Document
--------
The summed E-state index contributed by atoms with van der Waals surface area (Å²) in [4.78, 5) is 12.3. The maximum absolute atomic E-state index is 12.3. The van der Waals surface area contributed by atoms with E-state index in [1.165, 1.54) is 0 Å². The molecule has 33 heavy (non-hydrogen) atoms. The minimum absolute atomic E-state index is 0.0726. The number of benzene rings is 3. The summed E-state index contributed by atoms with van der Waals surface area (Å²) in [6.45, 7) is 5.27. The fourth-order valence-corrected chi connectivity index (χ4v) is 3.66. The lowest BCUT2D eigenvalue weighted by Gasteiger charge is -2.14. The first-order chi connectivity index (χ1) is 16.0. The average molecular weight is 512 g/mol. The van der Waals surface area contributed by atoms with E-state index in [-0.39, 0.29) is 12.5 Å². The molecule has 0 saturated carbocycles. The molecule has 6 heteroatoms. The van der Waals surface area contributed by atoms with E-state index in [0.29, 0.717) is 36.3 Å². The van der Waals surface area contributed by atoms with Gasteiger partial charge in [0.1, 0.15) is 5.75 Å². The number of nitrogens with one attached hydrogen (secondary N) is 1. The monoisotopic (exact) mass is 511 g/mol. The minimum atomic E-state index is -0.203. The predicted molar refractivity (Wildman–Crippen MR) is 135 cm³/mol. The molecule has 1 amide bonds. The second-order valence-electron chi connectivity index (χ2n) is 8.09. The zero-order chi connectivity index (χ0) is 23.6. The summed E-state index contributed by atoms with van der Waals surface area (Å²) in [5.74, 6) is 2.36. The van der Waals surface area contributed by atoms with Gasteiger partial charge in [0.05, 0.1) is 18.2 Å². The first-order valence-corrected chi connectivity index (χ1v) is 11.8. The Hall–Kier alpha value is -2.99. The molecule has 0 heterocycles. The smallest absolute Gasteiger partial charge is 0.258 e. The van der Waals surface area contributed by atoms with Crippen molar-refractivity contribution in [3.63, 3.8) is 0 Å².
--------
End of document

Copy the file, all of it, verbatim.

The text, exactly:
The summed E-state index contributed by atoms with van der Waals surface area (Å²) in [4.78, 5) is 12.3. The maximum absolute atomic E-state index is 12.3. The van der Waals surface area contributed by atoms with E-state index in [1.165, 1.54) is 0 Å². The molecule has 33 heavy (non-hydrogen) atoms. The minimum absolute atomic E-state index is 0.0726. The number of benzene rings is 3. The summed E-state index contributed by atoms with van der Waals surface area (Å²) in [6.45, 7) is 5.27. The fourth-order valence-corrected chi connectivity index (χ4v) is 3.66. The lowest BCUT2D eigenvalue weighted by Gasteiger charge is -2.14. The first-order chi connectivity index (χ1) is 16.0. The average molecular weight is 512 g/mol. The van der Waals surface area contributed by atoms with E-state index in [-0.39, 0.29) is 12.5 Å². The molecule has 0 saturated carbocycles. The molecule has 6 heteroatoms. The van der Waals surface area contributed by atoms with E-state index in [0.29, 0.717) is 36.3 Å². The van der Waals surface area contributed by atoms with Gasteiger partial charge in [0.1, 0.15) is 5.75 Å². The number of nitrogens with one attached hydrogen (secondary N) is 1. The monoisotopic (exact) mass is 511 g/mol. The minimum atomic E-state index is -0.203. The predicted molar refractivity (Wildman–Crippen MR) is 135 cm³/mol. The molecule has 1 amide bonds. The second-order valence-electron chi connectivity index (χ2n) is 8.09. The zero-order chi connectivity index (χ0) is 23.6. The summed E-state index contributed by atoms with van der Waals surface area (Å²) in [5.74, 6) is 2.36. The van der Waals surface area contributed by atoms with Gasteiger partial charge in [0.05, 0.1) is 18.2 Å². The first-order valence-corrected chi connectivity index (χ1v) is 11.8. The Hall–Kier alpha value is -2.99. The molecule has 0 heterocycles. The smallest absolute Gasteiger partial charge is 0.258 e. The van der Waals surface area contributed by atoms with Crippen molar-refractivity contribution in [3.63, 3.8) is 0 Å².